Collawash River

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Collawash River
Cement Arch Bridge across Collawash River, Mount Hood, 1957 - NARA - 299089.jpg
A deck arch bridge over the river, pictured in 1957
Name origin: Perhaps for a Sahaptin leader whose name was sometimes written as Colwash[1]
Country United States
State Oregon
County Clackamas
Source Confluence of Elk Lake Creek and East Fork Collawash River
 - location Cascade Range, Mount Hood National Forest, Clackamas County, Oregon
 - elevation 2,312 ft (705 m) [2]
 - coordinates 44°53′42″N 122°00′16″W / 44.89500°N 122.00444°W / 44.89500; -122.00444 [3]
Mouth Clackamas River
 - location Mount Hood National Forest, Clackamas County, Oregon
 - elevation 1,470 ft (448 m)
 - coordinates 45°01′52″N 122°03′41″W / 45.03111°N 122.06139°W / 45.03111; -122.06139Coordinates: 45°01′52″N 122°03′41″W / 45.03111°N 122.06139°W / 45.03111; -122.06139 [3]
Length 12 mi (19 km) [4]
Basin 150 sq mi (388 km2) [5]
Location of the mouth of the Collawash River in Oregon

The Collawash River is a 12-mile (19 km) tributary of the Clackamas River in the U.S. state of Oregon. Formed by the confluence of Elk Lake Creek and the East Fork Collawash River in the Cascade Range, it flows generally north-northwest from source to mouth through the Mount Hood National Forest.[4][6] The largest tributary of the upper Clackamas, it provides about a third of bigger river's low-flow volume.[5] About 35 percent of its watershed of 150 square miles (390 km2) is protected as wilderness.[5]

Fish habitat in the watershed is rated good to excellent.[5] Catch-and-release fishing for trout is allowed on the main stem and the Hot Springs Fork tributary, but the streams are closed to fishing for salmon and steelhead.[7] For whitewater runners, the river is considered as two or three sections which range from class II to class V on the International Scale of River Difficulty. Suggested flow range is 500 to 1000 cubic feet per second (14 to 28 m³/s).[8][9][10]

Course[edit]

Formed by the confluence of Elk Lake Creek and the East Fork Collawash River, the river loses about 840 feet (260 m) in elevation over the 12 miles (19 km) between source and mouth. Flowing generally to the north-northwest, the river receives Dunno Creek and Jazz Creek from the right bank, both near river mile (RM) 11 or river kilometer (RK 18), then Russ Creek and Blitzen Creek, both from the right. Happy Creek enters from the right at about RM 8 (RK 13), then Dickey Creek from the left bank, and Buckeye Creek from the right.[4][6]

Peat Creek enters from the right at about RM 6 (RK 10) and Farm Creek from the left shortly thereafter. The river receives Paste Creek from the right before Hot Springs Fork enters from the left at RM 4.0 (RK 6.4). Over the last third of its course, the Collawash River receives Slide, Sluice, and Cap creeks, all from the right, passes the Raab Campground, then receives Jack Davis Creek from the left. Two Rivers Picnic Area is on the right near the confluence with the Clackamas River, 57 miles (92 km) from the larger river's confluence with the Willamette River.[4][6]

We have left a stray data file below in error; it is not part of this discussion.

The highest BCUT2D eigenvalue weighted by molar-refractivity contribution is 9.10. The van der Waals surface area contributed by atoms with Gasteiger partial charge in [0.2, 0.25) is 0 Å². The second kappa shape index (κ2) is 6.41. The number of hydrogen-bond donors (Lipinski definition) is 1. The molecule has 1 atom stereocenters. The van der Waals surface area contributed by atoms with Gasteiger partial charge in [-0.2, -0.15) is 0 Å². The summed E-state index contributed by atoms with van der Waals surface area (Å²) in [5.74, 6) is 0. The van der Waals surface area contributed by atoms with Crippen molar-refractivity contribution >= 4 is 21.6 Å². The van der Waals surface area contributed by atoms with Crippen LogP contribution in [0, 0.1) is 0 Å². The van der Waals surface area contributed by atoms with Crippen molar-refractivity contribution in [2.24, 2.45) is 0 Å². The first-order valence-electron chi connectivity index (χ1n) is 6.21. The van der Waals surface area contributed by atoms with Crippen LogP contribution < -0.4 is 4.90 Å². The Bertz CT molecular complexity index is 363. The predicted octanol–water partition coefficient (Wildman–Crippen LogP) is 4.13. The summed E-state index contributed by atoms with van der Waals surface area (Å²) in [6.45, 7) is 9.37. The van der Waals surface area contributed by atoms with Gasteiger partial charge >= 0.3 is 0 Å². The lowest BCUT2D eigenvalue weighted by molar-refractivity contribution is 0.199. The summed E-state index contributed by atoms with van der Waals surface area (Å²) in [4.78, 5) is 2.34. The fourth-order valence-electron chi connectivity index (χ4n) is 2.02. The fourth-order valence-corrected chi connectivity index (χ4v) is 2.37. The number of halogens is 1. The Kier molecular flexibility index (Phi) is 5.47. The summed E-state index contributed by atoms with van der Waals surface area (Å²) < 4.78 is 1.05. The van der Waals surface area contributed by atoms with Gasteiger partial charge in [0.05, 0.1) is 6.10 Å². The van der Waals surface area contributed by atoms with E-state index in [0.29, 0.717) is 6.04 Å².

See also[edit]

References[edit]

  1. ^ Bright, William (2004). Native American Placenames of the United States. Norman, Oklahoma: University of Oklahoma Press. p. 116. ISBN 0-8061-3576-X. 
  2. ^ Google Earth elevation for GNIS coordinates
  3. ^ a b "Collawash River". Geographic Names Information System (GNIS). United States Geological Survey. November 28, 1980. Retrieved June 28, 2009. 
  4. ^ a b c d United States Geological Survey (USGS). "United States Geological Survey Topographic Map: Bull of the Woods and Fish Creek Mountain, Oregon, quadrants". TopoQuest. Retrieved June 28, 2009.  The maps include river mile (RM) markers up to 12 miles (19 km), slightly downstream of the source.
  5. ^ a b c d Scott Bettin, Acting Fisheries Biologist (April 1, 1989). "Collawash River Falls Fish Passage Project, 1988 Annual Report" (PDF). Mount Hood National Forest. Retrieved June 28, 2009. 
  6. ^ a b c Oregon Atlas & Gazetteer (Map) (1991 ed.). DeLorme Mapping. § 55, 56, and 61. ISBN 0-89933-235-8. 
  7. ^ Sheenan, Madelynne Diness (2005). Fishing in Oregon: The Complete Oregon Fishing Guide (10th edition). Scappoose, Oregon: Flying Pencil Publications. p. 126. ISBN 0-916473-15-5. 
  8. ^ "Collawash, Oregon—Lake Creek to river mile 5.5". American Whitewater. June 11, 2005. Retrieved August 15, 2007. 
  9. ^ "Upper Collowash River". Oregon Kayaking. Retrieved August 15, 2007. 
  10. ^ "Collawash, Oregon—Mile 5.5 bridge to Two Rivers Picnic Area". American Whitewater. June 11, 2005. Retrieved August 15, 2007. 

External links[edit]